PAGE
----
New Foundation Classes starting the week of the 11th of February

Non beginner students can start any week

The Korean alphabet has to be the most logical alphabet in the world. Prior to 1443 the Korean language was written using Chinese characters. The Korean alphabet was created during the Joseon dynasty. As a relatively new alphabet, it has not been subject to changes in pronunciation and orthography and the introduction of new words from other languages to the same extent as more ancient alphabets.

The Korean alphabet, called Hangeul, is therefore extremely logical, and very easy to learn. There are 14 consonants and 10 vowels, although some vowels can be used in combination to produce a new vowel sound. In Hangeul, each “block” of letters represents one syllable. For example:
New Zealand in Korean is pronounced “nyu-jil-laen-deu”. In Korean, you can see that each syllable is written as a separate “block”: 뉴 질 랜 드.

Are you interested to learn Korean?

[ Click here for more information about our Korean classes ]

Language hub has a wide variety of classes to learn your favourite language.

Call us to enrol today or
if you have any questions

0800 526 482 / 09 3071 202
+64 27 53 09 495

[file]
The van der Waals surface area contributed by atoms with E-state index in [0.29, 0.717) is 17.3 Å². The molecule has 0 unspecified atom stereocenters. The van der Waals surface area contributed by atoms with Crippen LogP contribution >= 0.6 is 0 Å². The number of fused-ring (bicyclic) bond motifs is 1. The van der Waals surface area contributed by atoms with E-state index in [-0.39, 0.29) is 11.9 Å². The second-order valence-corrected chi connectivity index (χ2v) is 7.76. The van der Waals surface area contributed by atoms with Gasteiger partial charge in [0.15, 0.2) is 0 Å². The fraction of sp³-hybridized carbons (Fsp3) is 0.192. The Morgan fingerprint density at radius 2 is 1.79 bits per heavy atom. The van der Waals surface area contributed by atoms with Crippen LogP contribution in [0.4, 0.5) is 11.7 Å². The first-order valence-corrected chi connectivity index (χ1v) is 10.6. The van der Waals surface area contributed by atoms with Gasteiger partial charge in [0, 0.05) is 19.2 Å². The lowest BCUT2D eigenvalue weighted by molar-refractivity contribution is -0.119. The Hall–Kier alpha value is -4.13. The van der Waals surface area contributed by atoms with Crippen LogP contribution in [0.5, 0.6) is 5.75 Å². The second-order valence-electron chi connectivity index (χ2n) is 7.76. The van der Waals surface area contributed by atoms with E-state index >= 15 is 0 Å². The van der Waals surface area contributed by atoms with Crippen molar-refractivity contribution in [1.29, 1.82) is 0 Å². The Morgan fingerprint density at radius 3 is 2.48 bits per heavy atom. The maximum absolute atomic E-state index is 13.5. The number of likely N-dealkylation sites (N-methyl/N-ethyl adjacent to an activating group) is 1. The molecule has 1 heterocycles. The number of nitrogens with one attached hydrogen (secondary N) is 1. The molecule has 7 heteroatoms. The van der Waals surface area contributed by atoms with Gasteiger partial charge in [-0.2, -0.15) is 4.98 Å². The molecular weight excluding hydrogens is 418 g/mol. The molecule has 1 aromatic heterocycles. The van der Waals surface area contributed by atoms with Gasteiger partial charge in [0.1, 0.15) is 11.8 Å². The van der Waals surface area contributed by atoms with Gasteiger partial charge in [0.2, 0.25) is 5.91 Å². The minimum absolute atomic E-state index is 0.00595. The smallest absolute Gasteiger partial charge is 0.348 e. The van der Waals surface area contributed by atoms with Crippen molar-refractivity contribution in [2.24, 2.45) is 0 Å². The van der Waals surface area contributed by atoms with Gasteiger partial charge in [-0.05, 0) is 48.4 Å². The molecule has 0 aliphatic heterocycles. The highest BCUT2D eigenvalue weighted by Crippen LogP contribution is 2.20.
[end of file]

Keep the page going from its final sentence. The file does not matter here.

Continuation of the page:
100 Mayoral Drive, Level 1, Auckland Chamber of Commerce Building, Auckland

An individual syllable can be made up two or more individual letters. This is the same as in English – for ex-am-ple each sy-lla-ble in this sen-tence is made up of a diff-er-ent num-ber of let-ters.

A syllable block is read from left to right and from top to bottom. If we analyse the word New Zealand 뉴 질 랜 드 we will see the first syllable is made up of ㄴ+ㅠ, then ㅈ+ㅣ+ㄹ, then ㄹ+ㅐ+ㄴ then ㄷ+ㅡ.

The Korean alphabet is much simpler and more logical than the English alphabet. Get started learning the alphabet today with the video below.

Because the Korean alphabet is so simple, you will find classes at the Language Hub are very quickly written in Hangeul only – and when you take notes you will also only be writing in Hangeul. Don’t be too strict with yourself – but aim to be writing Korean 100% in the Hangeul alphabet after 10 weeks of classes.